Ready for the future
It is accepted wisdom that for its universality, immediacy and security, faxing will remain a part of business life for the foreseeable future especially in industries like healthcare where real-time exchange of documents is critical every day. Those troublesome fax machines and fax servers are being phased out in favor of secure digital fax services.
We have been in the midst of this revolution for two decades. But far from resting on our (sizeable) laurels, over the last 18 months we have made significant investments in the latest equipment and developing our own smart technology to ensure that faxing can continue to help our customers ‘work better, with confidence’ well into the future.
Here are seven reasons why we are ‘ready for the future’. Apologies that some of this is a bit ‘technical’ but this is the world we live in. We have put a glossary at the end to help out.
1. Serious capacity
When it comes to enterprise cloud faxing, size matters. Much like when planners create the road networks, there needs to be enough capacity to handle the peaks of traffic and any inadvertent events. We have built out a new ‘heavyweight’ faxing platform that truly ‘packs a punch’ in terms of processing high volumes of inbound and outbound faxes. Regardless of your fax volume needs, you can rest easy we have it covered.
2. Optimized delivery
We are judged every day on our ability to deliver faxes to the ‘smorgasbord’ of fax machines, fax servers and services – regardless of age, speed, protocols or carrier. We have embraced real-time link analysis to optimize the routes for fax delivery over direct carrier interconnects when available. We dynamically pick delivery routes to other destinations to send calls through major RBOC, large CLEC and Regional carriers that minimize path to endpoint fax number. This improves latency, jitter and throughput to the end destination. Put simply, we provide industry-leading delivery rates.
3. Intelligent retries
Unlike our cloud fax services, fax machines, fax servers and many other fax services are often busy – especially in healthcare. We utilize intelligent fax analysis to optimize and vary fax retry attempts using speed, modulation and protocols. This approach minimizes the impact of the remote fax machine implementation affects carrier routes to the destination.
4. Hybrid approach
The US telecommunications network remains in a period of flux moving from old copper wire based infrastructure to modern fiber and wireless technology. We have had to adapt to provide options for different types of TDM and VoIP carrier networks. These options include traditional DS3, T1 and analog circuits in additional to direct interconnects via VoIP and FoIP network protocols. This ensures transmissions to the plethora of endpoints ‘work better’ over the spectrum of specific transport types.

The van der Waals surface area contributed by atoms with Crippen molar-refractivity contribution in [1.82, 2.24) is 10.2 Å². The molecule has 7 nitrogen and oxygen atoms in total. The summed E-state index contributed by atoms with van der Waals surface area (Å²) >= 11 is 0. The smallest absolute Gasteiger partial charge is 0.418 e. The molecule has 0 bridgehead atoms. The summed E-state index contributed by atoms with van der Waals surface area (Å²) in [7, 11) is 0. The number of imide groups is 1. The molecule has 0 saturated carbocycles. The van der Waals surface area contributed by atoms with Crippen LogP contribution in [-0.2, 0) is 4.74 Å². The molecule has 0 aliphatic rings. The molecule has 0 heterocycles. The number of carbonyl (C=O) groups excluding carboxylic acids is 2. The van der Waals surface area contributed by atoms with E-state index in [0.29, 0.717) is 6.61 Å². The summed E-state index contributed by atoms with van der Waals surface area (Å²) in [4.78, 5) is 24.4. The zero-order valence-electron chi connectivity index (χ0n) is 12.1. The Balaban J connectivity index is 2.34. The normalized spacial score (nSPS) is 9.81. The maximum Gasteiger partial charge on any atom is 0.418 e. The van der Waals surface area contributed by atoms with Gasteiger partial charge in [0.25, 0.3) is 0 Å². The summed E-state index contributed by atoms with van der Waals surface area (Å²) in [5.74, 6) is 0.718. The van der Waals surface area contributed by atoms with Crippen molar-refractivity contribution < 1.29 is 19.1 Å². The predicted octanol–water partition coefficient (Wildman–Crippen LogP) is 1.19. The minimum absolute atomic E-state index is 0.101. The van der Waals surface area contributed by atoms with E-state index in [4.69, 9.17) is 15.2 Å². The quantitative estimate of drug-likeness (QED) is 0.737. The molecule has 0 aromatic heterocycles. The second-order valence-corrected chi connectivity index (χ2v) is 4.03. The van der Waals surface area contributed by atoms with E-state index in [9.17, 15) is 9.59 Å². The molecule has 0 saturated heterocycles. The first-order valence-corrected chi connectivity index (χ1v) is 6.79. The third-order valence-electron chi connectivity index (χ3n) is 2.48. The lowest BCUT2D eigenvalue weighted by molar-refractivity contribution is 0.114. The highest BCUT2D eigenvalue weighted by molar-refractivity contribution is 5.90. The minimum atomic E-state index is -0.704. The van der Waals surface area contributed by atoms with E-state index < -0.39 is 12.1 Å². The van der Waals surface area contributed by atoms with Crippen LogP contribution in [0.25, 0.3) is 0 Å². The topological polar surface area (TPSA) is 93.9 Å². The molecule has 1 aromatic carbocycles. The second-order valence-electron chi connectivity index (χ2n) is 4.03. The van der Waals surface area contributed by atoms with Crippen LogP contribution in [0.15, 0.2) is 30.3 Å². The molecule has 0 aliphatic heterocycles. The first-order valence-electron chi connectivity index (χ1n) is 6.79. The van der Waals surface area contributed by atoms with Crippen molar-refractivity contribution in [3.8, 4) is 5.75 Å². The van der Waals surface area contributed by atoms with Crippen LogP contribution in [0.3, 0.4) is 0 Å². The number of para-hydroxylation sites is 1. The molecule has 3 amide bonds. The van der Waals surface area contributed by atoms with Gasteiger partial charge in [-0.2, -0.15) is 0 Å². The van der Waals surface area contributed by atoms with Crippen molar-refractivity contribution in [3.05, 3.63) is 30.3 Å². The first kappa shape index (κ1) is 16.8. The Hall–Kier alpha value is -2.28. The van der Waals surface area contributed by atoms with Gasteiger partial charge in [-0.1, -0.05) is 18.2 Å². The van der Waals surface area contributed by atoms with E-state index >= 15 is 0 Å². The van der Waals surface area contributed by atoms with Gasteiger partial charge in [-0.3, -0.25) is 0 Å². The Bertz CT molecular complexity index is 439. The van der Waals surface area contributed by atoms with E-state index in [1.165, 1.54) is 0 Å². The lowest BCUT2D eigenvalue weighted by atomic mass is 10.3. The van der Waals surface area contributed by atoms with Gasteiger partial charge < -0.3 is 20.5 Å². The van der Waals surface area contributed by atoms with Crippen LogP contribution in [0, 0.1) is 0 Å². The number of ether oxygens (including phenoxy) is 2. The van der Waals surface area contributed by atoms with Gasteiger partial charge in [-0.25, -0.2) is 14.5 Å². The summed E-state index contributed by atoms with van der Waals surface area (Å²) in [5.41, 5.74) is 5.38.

5. Flexibility when it matters
When it comes to faxing, it is no longer ‘one size fits all’. The US telecoms infrastructure is incredibly complex and fragmented. To perform at an optimum level for customers, we have built flexible route blocking to force connections when needed through various cities and carriers when congestion becomes an issue at the remote fax endpoint (recipient). This flexible approach reduces the impact of any individual carriers having unexpected issues in specific regional locations. We can utilize ‘connection quality’ to influence the call path and when issues are experienced, force fax calls over a different route.
6. Redundant connections
We know how critical faxing is to our customers. All our connections to major carriers are setup over redundant direct MPLS connections to guarantee call quality and optimized fax transmission delivery. We work tirelessly every day to get important fax transmissions through on the first attempt. From two decades of experience in faxing, we know carrier selection and routing is key to the overall network design.
7. Constant learning
In terms of fax research, we never stand still. We are constantly gathering data. Fax transmission history is used as a constant routing variable for new requests to common endpoint fax numbers. This approach allows us to ensure fax transmissions move real-time through the best route with the benefit of the last delivery metrics. This constant learning is a critical and distinguished feature of our faxing platform and overall approach.
If you have any further questions about our faxing platform, please direct them to Aleks Szymanski, CEO, at firstname.lastname@example.org.
- CLEC. In the United States, a CLEC (competitive local exchange carrier) is a telephone company that competes with the already established local telephone business by providing its own network and switching.
- DS3. Digital Signal 3, a digital signal level 3 T-carrier.
- FoIP.Fax Over Internet Protocol.
- MPLS. Multiprotocol Label Switching is a data-carrying mechanism in computer networking.
- RBOC. Regional Bell Operating Company. The Regional Bell Operating Companies are the result of United States v. AT&T, the U.S. Department of Justice antitrust suit against the former American Telephone & Telegraph Company.
- T1. T1 is a high speed digital network (1.544 mbps) developed by AT&T in 1957 and implemented in the early 1960’s to support long-haul pulse-code modulation (PCM) voice transmission.
- TDM. Time-division multiplexing is used in optical fiber communication.
- VoIP. Voice Over Internet Protocol.